I visited SteelyKid’s first-grade class yesterday with several liters of liquid nitrogen. Earlier in the fall, they did a science unit on states of matter– solid, liquid, gas– and talked about it in terms of molecules being more spread out, etc. Looking at her homeworks, I said “Oh, damn, if it wasn’t the middle of…

The Turing movie

Last week I finally saw The Imitation Game, the movie with Benedict Cumberbatch as Alan Turing. OK, so for those who haven’t yet seen it: should you?  Here’s my one paragraph summary: imagine that you told the story of Alan Turing—one greatest triumphs and tragedies of human history, needing no embellishment whatsoever—to someone who only sort-of understood it, and […]

Deck the halls with Nobel physicists

Symmetry presents a physics twist on the craft of cutting paper snowflakes. If you’re looking for a way to decorate for the holidays while also proudly declaring your love of science, symmetry has got your back. Below you’ll find templates...Show More Summary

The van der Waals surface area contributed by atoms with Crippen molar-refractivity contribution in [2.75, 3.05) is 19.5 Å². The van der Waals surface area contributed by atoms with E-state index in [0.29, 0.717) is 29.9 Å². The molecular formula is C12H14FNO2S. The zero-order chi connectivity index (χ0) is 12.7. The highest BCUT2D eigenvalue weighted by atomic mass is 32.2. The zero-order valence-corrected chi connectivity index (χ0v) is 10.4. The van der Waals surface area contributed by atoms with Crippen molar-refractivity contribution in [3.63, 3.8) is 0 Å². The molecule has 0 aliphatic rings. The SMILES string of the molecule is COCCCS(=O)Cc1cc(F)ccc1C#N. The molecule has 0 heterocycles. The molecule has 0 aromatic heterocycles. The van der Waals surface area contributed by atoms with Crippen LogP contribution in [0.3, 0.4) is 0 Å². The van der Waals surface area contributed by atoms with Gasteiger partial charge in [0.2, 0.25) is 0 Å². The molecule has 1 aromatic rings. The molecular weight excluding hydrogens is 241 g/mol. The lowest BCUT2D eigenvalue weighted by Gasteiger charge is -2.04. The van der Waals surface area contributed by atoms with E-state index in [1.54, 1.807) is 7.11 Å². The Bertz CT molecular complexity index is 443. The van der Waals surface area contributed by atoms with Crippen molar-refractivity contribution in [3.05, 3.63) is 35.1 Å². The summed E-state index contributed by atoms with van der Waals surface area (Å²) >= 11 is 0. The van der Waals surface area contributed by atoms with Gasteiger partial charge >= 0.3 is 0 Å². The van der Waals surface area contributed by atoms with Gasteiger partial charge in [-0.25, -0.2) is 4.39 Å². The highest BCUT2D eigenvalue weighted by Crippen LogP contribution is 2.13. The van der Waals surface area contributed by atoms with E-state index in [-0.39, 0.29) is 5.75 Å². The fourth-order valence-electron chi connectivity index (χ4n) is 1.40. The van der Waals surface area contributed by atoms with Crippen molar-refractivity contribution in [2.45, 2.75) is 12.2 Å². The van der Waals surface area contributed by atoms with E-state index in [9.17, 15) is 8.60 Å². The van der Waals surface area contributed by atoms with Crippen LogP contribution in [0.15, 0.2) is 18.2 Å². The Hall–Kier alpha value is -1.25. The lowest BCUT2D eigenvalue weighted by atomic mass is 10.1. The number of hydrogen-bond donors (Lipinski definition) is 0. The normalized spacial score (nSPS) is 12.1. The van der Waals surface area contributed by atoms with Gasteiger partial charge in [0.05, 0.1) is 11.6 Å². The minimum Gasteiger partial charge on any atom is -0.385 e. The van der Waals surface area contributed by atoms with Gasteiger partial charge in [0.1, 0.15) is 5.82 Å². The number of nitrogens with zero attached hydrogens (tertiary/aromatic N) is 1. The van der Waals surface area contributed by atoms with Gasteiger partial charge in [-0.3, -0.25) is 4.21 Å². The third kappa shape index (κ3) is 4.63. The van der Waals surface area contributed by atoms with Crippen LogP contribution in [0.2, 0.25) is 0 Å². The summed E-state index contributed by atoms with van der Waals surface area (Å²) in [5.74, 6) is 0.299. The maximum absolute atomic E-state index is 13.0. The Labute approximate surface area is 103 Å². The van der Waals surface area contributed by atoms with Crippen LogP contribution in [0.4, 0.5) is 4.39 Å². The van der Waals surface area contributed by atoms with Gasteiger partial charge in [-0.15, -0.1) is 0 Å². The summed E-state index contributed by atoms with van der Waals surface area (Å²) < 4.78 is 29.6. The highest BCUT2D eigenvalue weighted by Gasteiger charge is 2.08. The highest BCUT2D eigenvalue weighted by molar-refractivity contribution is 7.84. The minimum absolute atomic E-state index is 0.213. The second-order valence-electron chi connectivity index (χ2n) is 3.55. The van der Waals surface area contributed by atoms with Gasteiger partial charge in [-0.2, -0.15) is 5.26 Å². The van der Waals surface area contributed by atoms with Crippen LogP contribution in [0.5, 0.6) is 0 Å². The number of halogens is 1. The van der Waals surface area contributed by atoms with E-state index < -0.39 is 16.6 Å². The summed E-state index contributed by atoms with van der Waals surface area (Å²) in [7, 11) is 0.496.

Advent Calendar of Science Stories 16: Undergraduate Research

“You wanted to see me, Herr Professor?” “Hans! Yes, come in, come in. Just going over the account books. Frightful amount of money going out of this place.” “Well, radium is expensive…” “Ha! Oh, and speaking of which– here’s one of the sources. Absent-mindedly dropped the fool thing in my pocket last night when I…

The Life and Death of Blog Networks

The hot topic of the day is, of course, the big shake-up at Scientific American’s blog network. The official statement is, of course, very carefully worded, but the end result is that they’re shedding a bunch of blogs and instituting a standard set of guidelines for those that remain. A more detailed breakdown of who’s…

Eureka: Waldo at the Galaxy Zoo

Over at Medium, they’ve published a long excerpt from Eureka: Discovering Your Inner Scientist, that gives a good flavor of what the book’s really like. It’s about how the process for solving hidden-object games like the classic Where’s Waldo books is comparable to the process used by Henrietta Leavitt to revolutionize our understanding of the…

Advent Calendar of Science Stories 15: An Unusual Resume